I do not know why I felt happy on that climb or why the optimism was flowing through my veins at the end of day 14. There was nothing special about this part of the trail, but there was also no pressure to talk or to think or to prove myself. I was okay with the dirt smudges on my face and I was genuinely excited to have a dehydrated meal again that night. I just felt ready for whatever life had for me. This feeling was empowering. Every step I took I felt stronger. Every step I took, I felt like I was falling back in love with myself. I knew that feeling would not last forever, but I let it sink in for the last two miles of Day 14.


On day 17 as we lay in tent for the last time on the trail, I thought about how in 24 hours we would be done. I wondered how the world would look from the other side of Mt. Whitney. I wondered how it would feel to sleep in a bed and have an ice cold beer. But then I stopped thinking about tomorrow and I began to let all of my senses in. The wind calmly ruffling our tent. The serene picture of Guitar Lake nestled below Mt. Whitney. The stale smell inside of our tent. And us, reading, playing games, sitting and breathing. Here we were. As we set up the stove to make dinner, my body relaxed into this nightly routine which I now craved.

Day 17, July 27th, 2017: “I feel like for so much of my life I watch the clock and countdown hours or days until the next big moment. For the past 17 days, I have lived in a world where time is not an issue. When it's light you can hike, that's the only rule. For the longest period in my life I have not been bored or been staring at the clock. This is huge for me and the fact I have not had this thought until today further proves my point. I am ready to be done but I am not ready to lose some of the daily routines I have out here. Of waking up and not knowing what I will see that day or where we will camp. Of our peaceful coffee breaks or morning treks as the sun is rising. “

The ascent to Mt. Whitney was just as I had anticipated. It was gradual, it was hard and it was over before I knew it. Climbing to the top as the sun illuminated the surrounding deserts and the small town of Lone Pine...it was bittersweet. We were standing at the highest point of the continental US and I felt full and tall and ready to emerge from the trail and see what I could do in this world. Holding hands we stared at the world and at each other. We walked down in silence, letting the day sink in. We passed other hikers who we knew, lingering and making small talk, neither of us really believing the trail was coming to an end. We enjoyed every last bite of our salami and almond butter sandwiches and relived memories from days before.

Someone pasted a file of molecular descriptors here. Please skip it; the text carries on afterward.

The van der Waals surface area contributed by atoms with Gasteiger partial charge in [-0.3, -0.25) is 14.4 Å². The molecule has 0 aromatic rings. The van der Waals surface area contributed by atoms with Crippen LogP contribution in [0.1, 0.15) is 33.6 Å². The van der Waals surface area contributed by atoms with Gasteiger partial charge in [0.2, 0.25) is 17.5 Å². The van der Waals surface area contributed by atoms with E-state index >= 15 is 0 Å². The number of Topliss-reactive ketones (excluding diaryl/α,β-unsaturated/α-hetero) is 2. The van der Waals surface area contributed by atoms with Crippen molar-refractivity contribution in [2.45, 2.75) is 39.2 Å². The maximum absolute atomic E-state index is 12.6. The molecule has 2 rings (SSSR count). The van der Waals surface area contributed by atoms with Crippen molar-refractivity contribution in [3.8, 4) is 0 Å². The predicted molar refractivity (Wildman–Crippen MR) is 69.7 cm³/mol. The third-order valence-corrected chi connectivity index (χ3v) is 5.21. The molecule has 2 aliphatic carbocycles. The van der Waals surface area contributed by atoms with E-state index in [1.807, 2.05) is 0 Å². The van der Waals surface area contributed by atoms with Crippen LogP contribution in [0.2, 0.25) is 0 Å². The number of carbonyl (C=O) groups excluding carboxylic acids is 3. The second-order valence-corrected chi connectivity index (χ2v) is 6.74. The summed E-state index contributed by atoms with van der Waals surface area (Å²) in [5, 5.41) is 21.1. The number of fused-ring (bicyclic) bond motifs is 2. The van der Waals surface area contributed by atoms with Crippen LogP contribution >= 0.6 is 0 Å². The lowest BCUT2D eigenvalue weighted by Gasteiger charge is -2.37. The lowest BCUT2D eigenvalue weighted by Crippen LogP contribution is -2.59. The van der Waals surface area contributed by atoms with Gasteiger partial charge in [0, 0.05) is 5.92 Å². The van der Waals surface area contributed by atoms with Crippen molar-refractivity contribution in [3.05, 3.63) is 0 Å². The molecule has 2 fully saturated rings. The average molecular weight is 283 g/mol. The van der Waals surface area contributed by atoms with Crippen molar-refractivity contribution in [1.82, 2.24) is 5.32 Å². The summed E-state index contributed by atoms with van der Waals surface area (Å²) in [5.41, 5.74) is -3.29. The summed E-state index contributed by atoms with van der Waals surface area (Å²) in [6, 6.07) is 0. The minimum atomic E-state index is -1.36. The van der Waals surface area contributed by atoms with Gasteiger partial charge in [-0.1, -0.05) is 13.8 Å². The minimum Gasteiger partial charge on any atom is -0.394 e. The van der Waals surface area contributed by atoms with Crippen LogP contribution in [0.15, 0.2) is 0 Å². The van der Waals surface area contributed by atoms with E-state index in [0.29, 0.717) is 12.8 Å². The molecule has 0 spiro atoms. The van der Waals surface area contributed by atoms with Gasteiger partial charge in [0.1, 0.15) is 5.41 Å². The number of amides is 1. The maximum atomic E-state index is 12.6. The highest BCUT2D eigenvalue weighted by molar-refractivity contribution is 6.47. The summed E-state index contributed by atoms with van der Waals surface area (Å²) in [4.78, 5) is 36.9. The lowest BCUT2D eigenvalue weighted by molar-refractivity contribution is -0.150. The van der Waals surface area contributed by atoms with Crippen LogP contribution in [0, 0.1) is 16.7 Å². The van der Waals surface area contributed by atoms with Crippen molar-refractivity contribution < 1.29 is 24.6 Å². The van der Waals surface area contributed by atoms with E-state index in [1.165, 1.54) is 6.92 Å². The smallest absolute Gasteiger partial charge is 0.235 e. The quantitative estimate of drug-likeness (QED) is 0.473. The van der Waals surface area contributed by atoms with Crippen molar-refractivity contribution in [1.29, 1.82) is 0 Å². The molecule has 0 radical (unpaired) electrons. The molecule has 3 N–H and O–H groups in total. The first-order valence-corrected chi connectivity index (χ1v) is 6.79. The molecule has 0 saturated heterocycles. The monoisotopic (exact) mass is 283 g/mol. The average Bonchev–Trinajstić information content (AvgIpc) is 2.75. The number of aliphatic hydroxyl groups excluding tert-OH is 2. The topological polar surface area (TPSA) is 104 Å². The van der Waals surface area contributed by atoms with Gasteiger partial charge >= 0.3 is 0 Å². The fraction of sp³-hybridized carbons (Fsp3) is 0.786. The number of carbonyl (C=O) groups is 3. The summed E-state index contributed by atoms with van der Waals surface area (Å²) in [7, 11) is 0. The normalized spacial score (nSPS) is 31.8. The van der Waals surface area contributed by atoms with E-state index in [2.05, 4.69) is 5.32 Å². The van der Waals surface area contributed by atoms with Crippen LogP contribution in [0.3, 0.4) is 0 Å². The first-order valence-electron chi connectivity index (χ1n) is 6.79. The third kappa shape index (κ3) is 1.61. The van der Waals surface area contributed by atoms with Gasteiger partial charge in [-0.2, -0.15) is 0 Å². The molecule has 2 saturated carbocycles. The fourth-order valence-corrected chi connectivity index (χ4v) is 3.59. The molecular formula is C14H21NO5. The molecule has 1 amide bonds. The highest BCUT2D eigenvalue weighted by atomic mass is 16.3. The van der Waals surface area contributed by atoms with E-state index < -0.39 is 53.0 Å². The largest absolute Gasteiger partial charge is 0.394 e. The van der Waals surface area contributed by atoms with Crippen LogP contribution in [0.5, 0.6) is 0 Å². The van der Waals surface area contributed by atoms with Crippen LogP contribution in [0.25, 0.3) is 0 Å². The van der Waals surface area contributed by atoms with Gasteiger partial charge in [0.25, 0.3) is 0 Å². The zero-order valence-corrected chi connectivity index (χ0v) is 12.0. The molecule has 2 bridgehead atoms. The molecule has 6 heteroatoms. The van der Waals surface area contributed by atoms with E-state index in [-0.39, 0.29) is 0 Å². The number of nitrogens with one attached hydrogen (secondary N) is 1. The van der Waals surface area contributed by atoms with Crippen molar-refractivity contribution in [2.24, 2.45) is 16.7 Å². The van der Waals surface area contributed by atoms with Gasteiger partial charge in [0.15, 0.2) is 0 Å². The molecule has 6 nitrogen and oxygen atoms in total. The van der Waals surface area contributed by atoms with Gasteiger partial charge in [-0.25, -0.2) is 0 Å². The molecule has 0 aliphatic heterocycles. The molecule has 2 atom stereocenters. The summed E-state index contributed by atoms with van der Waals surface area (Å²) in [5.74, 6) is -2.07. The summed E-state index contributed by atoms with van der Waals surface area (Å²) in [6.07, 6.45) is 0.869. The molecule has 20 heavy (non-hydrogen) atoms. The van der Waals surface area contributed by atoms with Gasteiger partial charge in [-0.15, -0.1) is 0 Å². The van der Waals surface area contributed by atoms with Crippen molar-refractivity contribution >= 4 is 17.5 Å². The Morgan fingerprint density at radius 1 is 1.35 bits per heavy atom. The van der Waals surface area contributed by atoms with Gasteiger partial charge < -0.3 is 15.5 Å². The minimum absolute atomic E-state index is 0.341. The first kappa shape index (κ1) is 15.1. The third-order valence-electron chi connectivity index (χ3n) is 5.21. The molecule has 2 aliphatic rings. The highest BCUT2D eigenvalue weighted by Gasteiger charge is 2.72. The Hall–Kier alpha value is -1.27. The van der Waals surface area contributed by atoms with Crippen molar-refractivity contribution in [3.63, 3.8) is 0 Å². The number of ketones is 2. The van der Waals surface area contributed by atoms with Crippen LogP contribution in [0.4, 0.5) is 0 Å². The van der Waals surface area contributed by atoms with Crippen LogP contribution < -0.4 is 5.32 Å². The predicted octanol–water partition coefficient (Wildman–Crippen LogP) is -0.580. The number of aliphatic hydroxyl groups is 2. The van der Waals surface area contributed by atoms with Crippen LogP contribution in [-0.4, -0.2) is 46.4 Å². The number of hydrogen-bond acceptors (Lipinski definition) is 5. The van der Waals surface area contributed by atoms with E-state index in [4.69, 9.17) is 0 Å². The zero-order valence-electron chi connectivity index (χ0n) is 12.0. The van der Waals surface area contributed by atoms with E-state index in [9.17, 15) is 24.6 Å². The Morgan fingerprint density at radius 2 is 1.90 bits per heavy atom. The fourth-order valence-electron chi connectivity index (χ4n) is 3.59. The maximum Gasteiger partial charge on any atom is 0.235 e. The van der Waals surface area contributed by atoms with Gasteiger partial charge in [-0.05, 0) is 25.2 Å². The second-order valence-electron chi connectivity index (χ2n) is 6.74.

And that was that. I had walked 18 days straight. I had made it through thunderstorms, ice fields, hanger, slips and falls, only really spoke to one person, lost a toenail, saw epic sunrises and cried many times. I had met people from all over the world, I had jumped into ice cold lakes and I had summited Mt. Whitney. Out of all of my experiences on the John Muir Trail and everything that happened, here are the top 10 ways that the JMT changed me:

  1. There is no covering up the pain or the bad days. I must have cried over 10 times on the trail -out of pain, fear, hunger, exhaustion- but the trail sees you for what you are and accepts that.
  2. Your reaction to the unexpected elements are the moments that surprise you the most and give you strength. Discovering that I had an ability to take on these obstacles without doubt and navigate through snowfields without fear revealed how brave I can be. 
  3. The trail is meditative and you have a lot of time to yourself. I saw every single part of my mind and heard every thought I had and could not hide from it. I embraced the dark thoughts and the good thoughts and began to understand myself more.
  4. The most meaningful moments came from sitting and watching nature. I have never felt more relaxed then stopping at Evolution Lake for a coffee break and staying there for 2 hours, letting the afternoon sun dry my sweat and staring at the shining alpine lake.
  5. There is usually a reason behind anger or negative feelings. Hunger and exhaustion can affect you in ways you cannot imagine, and you just need to take a second and think about where this negative feeling is coming from. My tears dried by simply taking a quick break or stuffing my face with steaming hot dehydrated Pad Thai meal.
  6. Waking up every morning and feeling a rush of excitement, readiness to start the day and now knowing what it will entail. Having energy and excitement for the unknown.
  7. You have the power to make connections and have the opportunity to make someone else’s day. Stopping and saying hello to a French man hiking alone resulted in him giving us leftover food he did not need, such as snickers bars, nature valley bars and dehydrated meals. He will never know what that meant to us.
  8. How easy it is to let things go. How you cry or yell, but then that part of the trail ends. You get up and dust yourself off. The sun sets, washes away that moment, and you can start over.
  9. Forming a connection with someone else on such a deep level allows you to open up and go through this amazing experience together. We left feeling stronger then ever. We know every fear, every strength and every darkness within each other.
  10. The simplicity of life and nature. You can either fight it or you can let it in and bring this simplicity into your life no matter where you are. You can make time to walk, breathe, explore and look around you. 

We want to acknowledge and thank the past, present, and future generations of all Native Nations and Indigenous Peoples whose ancestral lands we travel, explore, and play on. Always practice Leave No Trace ethics on your adventures and follow local regulations. Please explore responsibly!